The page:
It was expected to happen at some point, the three in our party knew a capsizing was inevitable. I had just come careening around a hairpin turn, working the rudder, correcting, over correcting, correcting from over correcting, on and on. I hear the increasingly frantic murmuring coming from behind. I twist around just in time to see Joanne heading side on into half submerged branches of a flooded Willow tree. She doesn’t stand a chance against the force of the rushing current, Impact, and she disappears from sight exposing only the yellow belly of her craft, being wedged deeper into the tangle of branches. Already thirty meters downstream, I do my best to turn around and paddle horrifically against the raging beast. I know that if she’s stuck I’m hopelessly too slow to get to her in time. A few tense moments later a head and shoulders break the surface, to our delight she’s broken free from the air locked compartment and escaped being pinned against the submerged branches and logs that her boat has now become victim to. I pull my kayak up on the bank near Joanne when I see her shivering with a dark blue and pale white sickness coming over her. The water holds hardly enough heat to remain a liquid and the cold frosty air is no relief from the snow melt waters of the upper Murray.
I know from my youth growing up on the coast of the North Atlantic Ocean that fifteen minutes is the maximum amount of time it takes for hypothermic waters to strangle the life from a man’s breath. Thinking takes too much time so reaction was my only option when I jumped into the frigid waters. Like a perfectly placed jab to my solor plexus, the air is stolen from my lungs and the cold water forces my abdominals to constrict prompting me to inhale when my mouth is beneath the surface. The pungent odor boils up with the scum from the whirlpools and suctions upstream; I choose to ignore the discovery of just swallowing soiled water of a dead, decaying creature already tangled in the foliage lurking beneath that now threatens to take me as well. Successfully the capsized kayak becomes unwedged with the help from Sharron still managing to ride her kayak amongst the mess. I pull the yellow water logged boat to the bank and turn around the see Sharron swimming after me, she too has become capsized and her boat pinned against the tangle. A few more swift kicks of the water and the second kayak is free. Ten minutes have passed and the situation is growing strong with disparity, keep moving, keep warm, the three of us drenched head to toe saddle back up and paddle hard to restore the circulating blood.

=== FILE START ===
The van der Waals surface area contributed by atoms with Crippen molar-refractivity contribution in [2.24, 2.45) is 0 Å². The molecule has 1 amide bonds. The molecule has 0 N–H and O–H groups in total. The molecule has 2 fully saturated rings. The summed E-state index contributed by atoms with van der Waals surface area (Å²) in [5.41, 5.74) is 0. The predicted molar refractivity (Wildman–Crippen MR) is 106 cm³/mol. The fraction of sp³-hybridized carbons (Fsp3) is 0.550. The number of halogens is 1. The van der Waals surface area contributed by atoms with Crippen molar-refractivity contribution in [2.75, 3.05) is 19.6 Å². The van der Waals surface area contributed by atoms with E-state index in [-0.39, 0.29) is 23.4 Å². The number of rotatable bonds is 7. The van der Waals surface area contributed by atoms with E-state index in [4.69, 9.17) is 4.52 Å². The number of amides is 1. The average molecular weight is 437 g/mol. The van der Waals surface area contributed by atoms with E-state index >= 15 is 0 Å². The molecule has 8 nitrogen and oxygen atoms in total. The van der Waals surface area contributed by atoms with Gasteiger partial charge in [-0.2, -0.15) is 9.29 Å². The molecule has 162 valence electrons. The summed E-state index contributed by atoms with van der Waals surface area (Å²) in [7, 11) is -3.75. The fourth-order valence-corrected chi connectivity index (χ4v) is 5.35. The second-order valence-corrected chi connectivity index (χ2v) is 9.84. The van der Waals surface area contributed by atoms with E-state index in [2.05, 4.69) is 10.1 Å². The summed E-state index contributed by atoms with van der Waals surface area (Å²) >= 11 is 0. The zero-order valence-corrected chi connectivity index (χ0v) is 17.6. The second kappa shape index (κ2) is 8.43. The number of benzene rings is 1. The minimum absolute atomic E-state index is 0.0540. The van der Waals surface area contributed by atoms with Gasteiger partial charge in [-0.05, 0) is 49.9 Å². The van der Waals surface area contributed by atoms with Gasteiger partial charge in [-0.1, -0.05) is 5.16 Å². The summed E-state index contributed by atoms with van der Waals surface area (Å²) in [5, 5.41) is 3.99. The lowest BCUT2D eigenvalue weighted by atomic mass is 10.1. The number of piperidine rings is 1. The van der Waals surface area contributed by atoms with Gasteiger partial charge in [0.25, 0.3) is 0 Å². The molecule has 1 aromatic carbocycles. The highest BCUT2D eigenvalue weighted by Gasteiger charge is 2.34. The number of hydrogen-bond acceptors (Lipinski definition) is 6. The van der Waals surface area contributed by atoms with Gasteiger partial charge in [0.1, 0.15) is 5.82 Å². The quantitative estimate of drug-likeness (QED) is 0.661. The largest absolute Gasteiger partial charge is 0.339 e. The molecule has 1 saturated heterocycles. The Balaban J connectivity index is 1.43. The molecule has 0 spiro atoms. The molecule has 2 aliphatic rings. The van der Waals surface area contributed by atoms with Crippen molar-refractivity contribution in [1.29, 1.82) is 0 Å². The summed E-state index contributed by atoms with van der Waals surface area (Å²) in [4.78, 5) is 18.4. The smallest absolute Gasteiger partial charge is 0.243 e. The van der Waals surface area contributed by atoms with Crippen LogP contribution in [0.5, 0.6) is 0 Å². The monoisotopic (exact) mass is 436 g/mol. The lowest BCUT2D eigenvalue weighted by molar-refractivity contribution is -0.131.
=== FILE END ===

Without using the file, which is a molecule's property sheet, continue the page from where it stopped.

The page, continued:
A caravan park a few kilometres downstream screams at us for salvation, it is not argued that a cottage will be rented to dry our soaking spirits. The water is on the rise and the local network stations advise us of flood watch. We have no moves left and can only wait it out and see what temper this mighty river has left to deliver.